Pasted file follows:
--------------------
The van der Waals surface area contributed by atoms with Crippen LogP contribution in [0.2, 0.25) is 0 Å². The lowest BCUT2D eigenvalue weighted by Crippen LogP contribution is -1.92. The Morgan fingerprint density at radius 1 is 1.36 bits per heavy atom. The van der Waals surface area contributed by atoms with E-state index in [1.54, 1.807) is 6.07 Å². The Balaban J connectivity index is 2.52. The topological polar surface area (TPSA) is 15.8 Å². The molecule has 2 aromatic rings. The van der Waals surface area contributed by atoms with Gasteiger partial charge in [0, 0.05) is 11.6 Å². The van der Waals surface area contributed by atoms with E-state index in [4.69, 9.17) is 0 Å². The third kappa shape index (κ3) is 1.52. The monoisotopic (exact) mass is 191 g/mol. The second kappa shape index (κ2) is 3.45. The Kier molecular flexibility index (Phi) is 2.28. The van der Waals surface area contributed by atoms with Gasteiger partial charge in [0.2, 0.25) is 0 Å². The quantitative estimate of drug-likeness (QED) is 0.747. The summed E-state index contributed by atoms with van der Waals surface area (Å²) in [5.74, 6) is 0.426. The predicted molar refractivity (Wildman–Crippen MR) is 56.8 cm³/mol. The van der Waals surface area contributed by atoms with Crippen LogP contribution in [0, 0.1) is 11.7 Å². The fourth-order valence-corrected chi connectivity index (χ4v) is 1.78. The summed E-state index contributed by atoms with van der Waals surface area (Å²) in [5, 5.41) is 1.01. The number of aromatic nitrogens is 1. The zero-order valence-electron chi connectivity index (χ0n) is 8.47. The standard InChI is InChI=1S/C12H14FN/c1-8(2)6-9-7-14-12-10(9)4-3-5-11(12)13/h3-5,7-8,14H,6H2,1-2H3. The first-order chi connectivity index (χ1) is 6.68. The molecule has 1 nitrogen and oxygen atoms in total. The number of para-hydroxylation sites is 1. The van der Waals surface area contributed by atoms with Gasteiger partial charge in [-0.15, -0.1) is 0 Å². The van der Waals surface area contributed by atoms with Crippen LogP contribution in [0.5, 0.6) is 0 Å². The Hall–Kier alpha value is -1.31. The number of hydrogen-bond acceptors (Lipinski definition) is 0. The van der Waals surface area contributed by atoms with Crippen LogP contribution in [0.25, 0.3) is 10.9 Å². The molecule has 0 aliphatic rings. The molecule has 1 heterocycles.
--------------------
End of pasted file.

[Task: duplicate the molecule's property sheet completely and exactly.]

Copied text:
The van der Waals surface area contributed by atoms with Crippen LogP contribution in [0.2, 0.25) is 0 Å². The lowest BCUT2D eigenvalue weighted by Crippen LogP contribution is -1.92. The Morgan fingerprint density at radius 1 is 1.36 bits per heavy atom. The van der Waals surface area contributed by atoms with E-state index in [1.54, 1.807) is 6.07 Å². The Balaban J connectivity index is 2.52. The topological polar surface area (TPSA) is 15.8 Å². The molecule has 2 aromatic rings. The van der Waals surface area contributed by atoms with Gasteiger partial charge in [0, 0.05) is 11.6 Å². The van der Waals surface area contributed by atoms with E-state index in [4.69, 9.17) is 0 Å². The third kappa shape index (κ3) is 1.52. The monoisotopic (exact) mass is 191 g/mol. The second kappa shape index (κ2) is 3.45. The Kier molecular flexibility index (Phi) is 2.28. The van der Waals surface area contributed by atoms with Gasteiger partial charge in [0.2, 0.25) is 0 Å². The quantitative estimate of drug-likeness (QED) is 0.747. The summed E-state index contributed by atoms with van der Waals surface area (Å²) in [5.74, 6) is 0.426. The predicted molar refractivity (Wildman–Crippen MR) is 56.8 cm³/mol. The van der Waals surface area contributed by atoms with Crippen LogP contribution in [0, 0.1) is 11.7 Å². The fourth-order valence-corrected chi connectivity index (χ4v) is 1.78. The summed E-state index contributed by atoms with van der Waals surface area (Å²) in [5, 5.41) is 1.01. The number of aromatic nitrogens is 1. The zero-order valence-electron chi connectivity index (χ0n) is 8.47. The standard InChI is InChI=1S/C12H14FN/c1-8(2)6-9-7-14-12-10(9)4-3-5-11(12)13/h3-5,7-8,14H,6H2,1-2H3. The first-order chi connectivity index (χ1) is 6.68. The molecule has 1 nitrogen and oxygen atoms in total. The number of para-hydroxylation sites is 1. The van der Waals surface area contributed by atoms with Gasteiger partial charge in [-0.15, -0.1) is 0 Å². The van der Waals surface area contributed by atoms with Crippen LogP contribution in [0.5, 0.6) is 0 Å². The Hall–Kier alpha value is -1.31. The number of hydrogen-bond acceptors (Lipinski definition) is 0. The van der Waals surface area contributed by atoms with Crippen LogP contribution in [0.25, 0.3) is 10.9 Å². The molecule has 0 aliphatic rings. The molecule has 1 heterocycles.